Chinchillas are adorable! But prior to getting one of these cute, incredibly soft critters for yourself or your kids, please research how to take care of them! As an exotic pet, their care and handling is extremely important. You must be able to react quickly to any illnesses so you should know what is normal and abnormal. Here's a little history on the creatures. The chinchilla is a rodent which is closely related to the guinea pig and porcupine. The pet chinchilla’s wild counterpart inhabits the Andes Mountain areas of Peru, Bolivia, Chile, and Argentina. In the wild state, they live at high altitudes in rocky, barren mountainous regions. They have been bred in captivity since 1923 primarily for their pelts. Some chinchillas that were fortunate enough to have substandard furs were sold as pets or research animals. Today chinchillas are raised for both purposes: pets and pelts. Chinchilla laniger is the main species bred today. They tend to be fairly clean, odorless, and friendly pets but usually are shy and easily frightened. They do not make very good pets for young children, since they tend to be high-strung and hyperactive (both the child and the pet). The fur is extremely soft and beautiful bluish grey in color thus leading to their popularity in the pelt industry. Current color mutations include white, silver, beige, and black.
Commercial chinchilla pellets are available, but they are not available through all pet shops and feed stores. When the chinchilla variety is not in stock, a standard rabbit or guinea pig pellet can be fed in its place. Chinchillas tend to eat with their hands and often throw out a lot of pellets thus causing wastage. A pelleted formulation should constitute only a small amount of the diet, approximately 20%. Timothy, or other grass hay, should compose about 75% of the diet. Alfalfa hay is not recommended due to its high calcium content relative to phosphorus. Hay is a beneficial supplement to the diet for nutritional and psychological reasons. Grass hay adds additional fiber to the diet while serving as an item for the pet to chew on other than its fur. Any hay fed should be free from mold. Dried fruit and nuts are excellent treats for the pet chinchilla. Raisins tend to be a favorite treat among these animals. Fresh carrots and green vegetables can also be provided but in moderation. Remember, the treats should constitute less than 5% of the food intake. Chinchillas can drink water, which should be always available, from valve waterers or sipper-type bottles.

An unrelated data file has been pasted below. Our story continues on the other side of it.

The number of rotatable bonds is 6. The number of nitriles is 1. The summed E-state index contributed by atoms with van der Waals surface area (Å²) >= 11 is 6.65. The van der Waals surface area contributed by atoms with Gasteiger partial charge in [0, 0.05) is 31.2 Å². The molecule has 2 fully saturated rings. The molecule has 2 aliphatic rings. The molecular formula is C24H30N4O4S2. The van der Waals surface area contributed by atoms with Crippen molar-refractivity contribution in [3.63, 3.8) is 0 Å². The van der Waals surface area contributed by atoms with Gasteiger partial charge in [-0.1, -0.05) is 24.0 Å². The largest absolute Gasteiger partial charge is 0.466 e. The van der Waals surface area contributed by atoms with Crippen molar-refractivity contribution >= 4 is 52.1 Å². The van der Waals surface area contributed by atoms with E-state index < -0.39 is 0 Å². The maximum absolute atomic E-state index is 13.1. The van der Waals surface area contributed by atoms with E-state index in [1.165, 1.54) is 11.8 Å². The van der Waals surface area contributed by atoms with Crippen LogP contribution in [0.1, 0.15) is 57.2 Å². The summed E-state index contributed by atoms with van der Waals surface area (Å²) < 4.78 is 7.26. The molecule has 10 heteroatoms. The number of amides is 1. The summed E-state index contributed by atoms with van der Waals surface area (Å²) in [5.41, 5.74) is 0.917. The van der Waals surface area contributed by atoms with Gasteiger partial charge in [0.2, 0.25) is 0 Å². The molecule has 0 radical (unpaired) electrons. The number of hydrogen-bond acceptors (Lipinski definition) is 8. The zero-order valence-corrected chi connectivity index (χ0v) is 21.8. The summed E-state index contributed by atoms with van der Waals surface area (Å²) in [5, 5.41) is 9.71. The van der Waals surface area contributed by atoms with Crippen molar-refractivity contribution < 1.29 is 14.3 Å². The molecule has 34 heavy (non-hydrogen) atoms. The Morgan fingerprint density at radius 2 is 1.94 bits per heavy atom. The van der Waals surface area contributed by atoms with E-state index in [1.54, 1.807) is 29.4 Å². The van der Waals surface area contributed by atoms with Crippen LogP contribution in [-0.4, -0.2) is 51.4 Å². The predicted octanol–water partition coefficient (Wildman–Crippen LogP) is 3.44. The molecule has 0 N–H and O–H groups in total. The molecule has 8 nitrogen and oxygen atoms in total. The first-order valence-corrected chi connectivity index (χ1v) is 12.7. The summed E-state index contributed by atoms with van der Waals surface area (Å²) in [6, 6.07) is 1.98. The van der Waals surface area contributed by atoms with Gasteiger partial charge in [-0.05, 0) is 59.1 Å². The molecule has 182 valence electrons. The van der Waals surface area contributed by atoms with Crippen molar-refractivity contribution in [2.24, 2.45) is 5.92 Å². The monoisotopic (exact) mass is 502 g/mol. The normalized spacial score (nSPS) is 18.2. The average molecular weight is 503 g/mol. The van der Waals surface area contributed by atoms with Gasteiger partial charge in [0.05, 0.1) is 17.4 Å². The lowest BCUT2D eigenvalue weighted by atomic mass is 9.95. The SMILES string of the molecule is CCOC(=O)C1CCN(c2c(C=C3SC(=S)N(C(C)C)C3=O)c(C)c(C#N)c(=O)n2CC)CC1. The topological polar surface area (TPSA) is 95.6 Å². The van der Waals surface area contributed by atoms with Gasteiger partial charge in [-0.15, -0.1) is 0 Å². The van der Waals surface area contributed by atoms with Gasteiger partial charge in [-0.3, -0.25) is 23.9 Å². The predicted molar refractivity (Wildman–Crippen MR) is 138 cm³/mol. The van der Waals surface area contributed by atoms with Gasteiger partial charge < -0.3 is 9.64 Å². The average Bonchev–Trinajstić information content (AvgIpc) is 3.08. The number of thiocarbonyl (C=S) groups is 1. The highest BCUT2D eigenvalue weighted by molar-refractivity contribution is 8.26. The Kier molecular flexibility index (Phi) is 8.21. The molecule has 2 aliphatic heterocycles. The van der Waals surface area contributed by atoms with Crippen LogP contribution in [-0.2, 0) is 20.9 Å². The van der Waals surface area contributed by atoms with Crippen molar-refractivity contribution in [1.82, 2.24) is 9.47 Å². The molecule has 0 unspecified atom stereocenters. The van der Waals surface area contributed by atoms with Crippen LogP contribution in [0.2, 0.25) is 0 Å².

Average Life Span: 8 – 10 years up to 18 yrs Environmental Temperature Range: 60 – 75 F
Body Temperature: 97 – 100 F Gestation: 111 days
Litter size: 1 – 5 (range), with an average of 2 Weaning Age: 6 – 8 weeks
Chinchillas are not very difficult to handle and rarely bite. Be careful when handling them, however, due to the risk of ‘fur slip’. ‘Fur slip’ is the patchy shedding of hair that occurs when the fur is grasped or roughly handled. To avoid this condition, always grasp the base of the tail (close to the body) with one hand, while supporting the body on your opposite forearm and against your body. Chinchillas can also be held around the thorax as done with other rodents. Although they rarely bite, they still are capable, if agitated enough. In addition, and more likely, they may urinate when annoyed. As with any animal, always be in control when holding or restraining your pet to avoid injuries to either of you.